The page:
Businesses forced to extend their current lease arrangements in the wake of construction delays at Auckland's new PwC Tower at Commercial Bay will start migrating into the 39-level marquee office development this week.

Monday is moving day for anchor tenant PwC - whose 900 staff will take up six floors in the office block - along with a bevy of A-list tenants including investment house Jarden and law firms MinterEllisonRuddWatts, Chapman Tripp and DLA Piper, who act as the advance guard into the 180-metre glass citadel which lays claim as NZ's tallest commercial building.

Commercial Bay owner Precinct Properties and Fletcher Construction took five years to complete the $1 billion harbour front skyscraper, confronted by the need to also build the City Rail Link tunnels and connect the building with Precinct's other assets, including HSBC House, Jarden House, AMP Centre and the "old" PwC Tower at 188 Quay St.

While that involved working with Auckland Transport on the tunnels, which now thread their way under the new office tower, it also presented the opportunity to develop a three-level retail hub – developed as an open air, laneway style destination featuring more than 100 stores and a New York-style food offering.


The retail centre was envisaged as an attraction for international visitors, but Precinct also reckons it will generate enough foot traffic from the 10,000 workers across its five office blocks and from local CBD residents.

The billion-dollar Commercial Bay shopping precinct opens in Auckland amid Covid-19 uncertainty.

Chief executive Scott Pritchard told BusinessDesk that retail returns for June had been "extremely positive," particularly for the food and beverage outlets.

Staggered flows

He said the entry of new office tenants would be staggered across Mondays for the remainder of the year, for logistic purposes and as "quality" fit-outs are finalised.

Fit-out costs could start at $2000 per square metre, meaning that a "base case" single floor of 1200sq m will run at $2.4 million.

The initial mix of A-grade tenants will take up about half the 39,000sq m available space in the tower, "then we have the next wave who are underway in terms of their fit-out now so by the end of the year the tower will be fully occupied," Pritchard said.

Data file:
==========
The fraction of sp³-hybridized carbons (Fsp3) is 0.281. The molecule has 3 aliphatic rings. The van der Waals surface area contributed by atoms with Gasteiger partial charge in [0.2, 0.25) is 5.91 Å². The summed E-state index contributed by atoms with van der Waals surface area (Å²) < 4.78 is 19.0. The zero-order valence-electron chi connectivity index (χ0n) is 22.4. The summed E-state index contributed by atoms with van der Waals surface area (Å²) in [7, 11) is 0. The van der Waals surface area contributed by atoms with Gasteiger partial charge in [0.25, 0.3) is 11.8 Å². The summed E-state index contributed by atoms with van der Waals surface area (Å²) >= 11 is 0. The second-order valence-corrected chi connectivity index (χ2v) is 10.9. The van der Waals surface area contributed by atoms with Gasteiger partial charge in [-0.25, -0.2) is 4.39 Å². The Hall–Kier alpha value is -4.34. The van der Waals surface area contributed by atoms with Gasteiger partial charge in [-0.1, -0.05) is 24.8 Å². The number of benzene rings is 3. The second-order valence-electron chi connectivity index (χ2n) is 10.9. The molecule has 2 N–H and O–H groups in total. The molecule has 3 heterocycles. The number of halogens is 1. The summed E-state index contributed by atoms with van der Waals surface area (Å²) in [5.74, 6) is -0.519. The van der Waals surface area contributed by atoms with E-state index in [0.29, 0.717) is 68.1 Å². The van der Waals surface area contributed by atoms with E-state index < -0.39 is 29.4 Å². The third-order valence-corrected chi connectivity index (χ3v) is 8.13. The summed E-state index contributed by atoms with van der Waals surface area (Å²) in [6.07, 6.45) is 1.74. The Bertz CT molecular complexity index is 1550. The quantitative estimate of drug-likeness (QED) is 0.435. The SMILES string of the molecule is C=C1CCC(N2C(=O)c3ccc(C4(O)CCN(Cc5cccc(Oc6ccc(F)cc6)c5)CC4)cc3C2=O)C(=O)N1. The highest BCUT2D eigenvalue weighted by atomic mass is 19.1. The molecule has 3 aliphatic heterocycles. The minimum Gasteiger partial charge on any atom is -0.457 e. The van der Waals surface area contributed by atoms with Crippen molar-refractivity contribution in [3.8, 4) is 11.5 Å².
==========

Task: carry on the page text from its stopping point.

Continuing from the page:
Leases are long term - between eight and 15 years - and represented "excellent value", particularly given the innovative, environmentally thoughtful features of the building, including "end of trip" facilities, such as personal lockers, changing rooms and a bike storage room.

The building also features a high sky lobby opening onto an outdoor sky terrace, a "self supporting" glass entryway and break-out meeting suites.

"The intention of the entire project was to provide a premium-grade office tower, but once we started expanding the retail offer it was about knitting together not just the tower but also AMP, the new HSBC, One Queen St and Jarden House, and every single one of those buildings has a connection into Commercial Bay.

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"So the expectation is that we will be creating our own market because businesses will want to be a part of this, because it is such a good way to attract staff," he said.

Mark Averill, chief executive and senior partner at PwC New Zealand, said the move would enable the firm to "adapt to new ways of working and ensure the business remains fit for the future".

He said the Auckland workplace would now offer "collaboration and meeting" options of more than 1000 seats across six floors, including "agile" seating areas, quiet work zones and phone booths, with tech-enabled workstation and "experience" centres.

He said one innovation, floorsense, provides an integrated system for finding and booking workplaces from a mobile phone before reaching the office, with "pucks" used to wirelessly charge mobile phones. He said the latter technology would also lend itself to contact tracing and to enact social distancing, as required.

Dean Hall, founder of gaming company Rocketwerkz, expects to move 75 staff into new studios covering the top two floors of the building "sometime in September".

Hall, who recently cut his Dunedin studios workforce from 35 to 15 because of the impact of Covid-19 on the "mid-size" part of his market, moved into the Auckland market last year to develop AAA survivalist games. The smaller Dunedin studio is now focused on the cheaper-to-produce, but lucrative, indie games.


For Hall, it's all about being able to attract the right talent, however, and the PwC Tower fit the bill.

"It's going to be cool. We thought initially we'd have a gym on the 39th floor, the highest gym in the country, but we've modified our expectations slightly."

One Queen under review

Pritchard said while the $298 million One Queen development remained on hold, ultimately it was a question of what was the best use in the environment.

"We've seen uncertainty in the market particularly around border openings, so we will need to look at the office/hotel split so we are assessing what our options are."

He said it was too early to say where Precinct would land on the property, but it "offers a huge amount of opportunity for us".

In reality, the first two floors have already largely been done as part of the Commercial Bay development, so what was at question were levels three through 20. He confirmed the group had been in discussion with Intercontinental Group, as the hotel partner, and law firm Bell Gully, which had taken space for offices.


"We'd still like to be able to provide space to them but it is work in progress."